It sounds easy coming from a guy who called for the interview during his day’s “break”—an hour-long hike. Easy also isn’t how some might describe working with celebrities and athletes, whose volatile personalities and careers often make headlines. But to Tafaro, there’s an obvious need for dedication and protection to this group, and he fulfills it.
Sounds like a guy you might trust with your life, right?
The business of Ted Tafaro
Tafaro built his company on a niche market—he says he’s only got four competitors nationally, all of whom have their own strengths.
“The business we’ve built isn’t able to translate to small policies and a lot of transactions,” he says. “We’d prefer to work on the bigger, more sophisticated policies. That’s our value. The lower end of the market is too open for commoditization. No one’s gonna appreciate saving 75 bucks on a $750 policy.”
And it’s more involved than just insuring a celebrity’s legs—though he’s done that. “A [celebrity’s] accountant might approach us and say, ‘XYZ entertainer makes $10 million; she’s 36 years old, she has no disability/income protection, so how do we do that?’ If she’s a musician and her hands are injured, she can’t work.
“The second side is protecting exposures—everything from disability to a TV producer looking to protect their star from their runaway series,” he says. “In the entertainment and sports base, there’s an increased focus on liability protection and disability.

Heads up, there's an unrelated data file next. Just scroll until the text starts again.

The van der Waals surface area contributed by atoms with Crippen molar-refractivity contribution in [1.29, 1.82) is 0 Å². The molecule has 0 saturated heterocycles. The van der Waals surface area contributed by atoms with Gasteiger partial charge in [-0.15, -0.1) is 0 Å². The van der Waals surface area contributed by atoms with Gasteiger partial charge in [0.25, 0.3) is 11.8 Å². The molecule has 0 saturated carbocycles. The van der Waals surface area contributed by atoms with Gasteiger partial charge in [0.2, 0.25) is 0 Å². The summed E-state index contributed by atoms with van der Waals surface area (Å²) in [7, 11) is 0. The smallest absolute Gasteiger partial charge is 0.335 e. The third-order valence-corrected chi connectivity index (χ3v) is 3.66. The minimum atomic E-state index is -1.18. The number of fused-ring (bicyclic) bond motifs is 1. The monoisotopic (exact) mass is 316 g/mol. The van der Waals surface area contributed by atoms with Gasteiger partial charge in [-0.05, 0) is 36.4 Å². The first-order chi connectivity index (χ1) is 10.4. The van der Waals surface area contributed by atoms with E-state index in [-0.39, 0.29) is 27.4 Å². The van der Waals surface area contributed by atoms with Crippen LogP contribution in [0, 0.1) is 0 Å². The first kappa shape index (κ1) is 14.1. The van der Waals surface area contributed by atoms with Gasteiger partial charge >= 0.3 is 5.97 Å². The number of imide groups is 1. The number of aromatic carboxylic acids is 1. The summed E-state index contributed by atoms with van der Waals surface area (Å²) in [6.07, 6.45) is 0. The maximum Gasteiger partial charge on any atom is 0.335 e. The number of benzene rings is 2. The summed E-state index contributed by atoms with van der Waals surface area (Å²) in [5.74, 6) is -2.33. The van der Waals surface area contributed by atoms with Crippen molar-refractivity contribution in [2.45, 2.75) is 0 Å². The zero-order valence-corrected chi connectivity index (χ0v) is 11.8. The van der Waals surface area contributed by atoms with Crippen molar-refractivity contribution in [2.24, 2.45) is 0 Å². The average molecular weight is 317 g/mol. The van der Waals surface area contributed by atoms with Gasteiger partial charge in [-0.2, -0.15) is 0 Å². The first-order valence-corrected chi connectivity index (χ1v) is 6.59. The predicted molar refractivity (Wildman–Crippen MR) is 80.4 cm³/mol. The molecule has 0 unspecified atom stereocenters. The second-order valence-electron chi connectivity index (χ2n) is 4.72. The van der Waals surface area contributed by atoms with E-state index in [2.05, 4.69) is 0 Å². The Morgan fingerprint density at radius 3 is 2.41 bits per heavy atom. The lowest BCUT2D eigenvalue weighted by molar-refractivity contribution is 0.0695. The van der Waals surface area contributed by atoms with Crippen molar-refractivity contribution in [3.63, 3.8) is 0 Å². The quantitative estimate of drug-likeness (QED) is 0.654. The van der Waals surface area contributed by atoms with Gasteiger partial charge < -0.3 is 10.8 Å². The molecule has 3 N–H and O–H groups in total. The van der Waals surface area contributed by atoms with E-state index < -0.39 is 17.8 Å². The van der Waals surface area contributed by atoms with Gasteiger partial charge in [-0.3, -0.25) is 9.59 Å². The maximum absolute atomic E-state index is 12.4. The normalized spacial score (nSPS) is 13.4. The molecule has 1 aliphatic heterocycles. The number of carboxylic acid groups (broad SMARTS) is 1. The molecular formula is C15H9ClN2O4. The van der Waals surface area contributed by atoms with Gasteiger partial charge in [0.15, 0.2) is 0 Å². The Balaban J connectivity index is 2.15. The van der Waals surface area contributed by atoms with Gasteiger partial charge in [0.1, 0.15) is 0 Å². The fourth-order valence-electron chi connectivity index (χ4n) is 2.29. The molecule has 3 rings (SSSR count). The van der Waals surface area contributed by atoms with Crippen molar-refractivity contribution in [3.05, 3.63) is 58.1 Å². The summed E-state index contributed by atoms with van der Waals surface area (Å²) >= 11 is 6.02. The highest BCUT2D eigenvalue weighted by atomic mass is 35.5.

They have a very compressed career—football players only have a couple years and most entertainers don’t make it more than a decade, if they’re lucky,” he says.
“They have a compressed amount of time to make a lot of money, so it’s imperative for their advisors working in that space that they adequately protect them.”
Though some of the policies might sound over the top, when Tafaro describes it, it makes sense. The company has done all the body-part-insurance requests the general public reads rumors about: They’ve insured a woman’s breasts for a million bucks.
They’ve insured hands and legs. “You name the insane request, we’ve done it,” Tafaro says. “Some are scary sounding but still very legitimate.”
Still, there are requests that surprise even him. Earlier this year, Tafaro got a call from a company that put all their high-level execs on one flight, including their founder and their CEO—their entire c-suite, he says. Just one airplane ride was insured for a cool $100 million.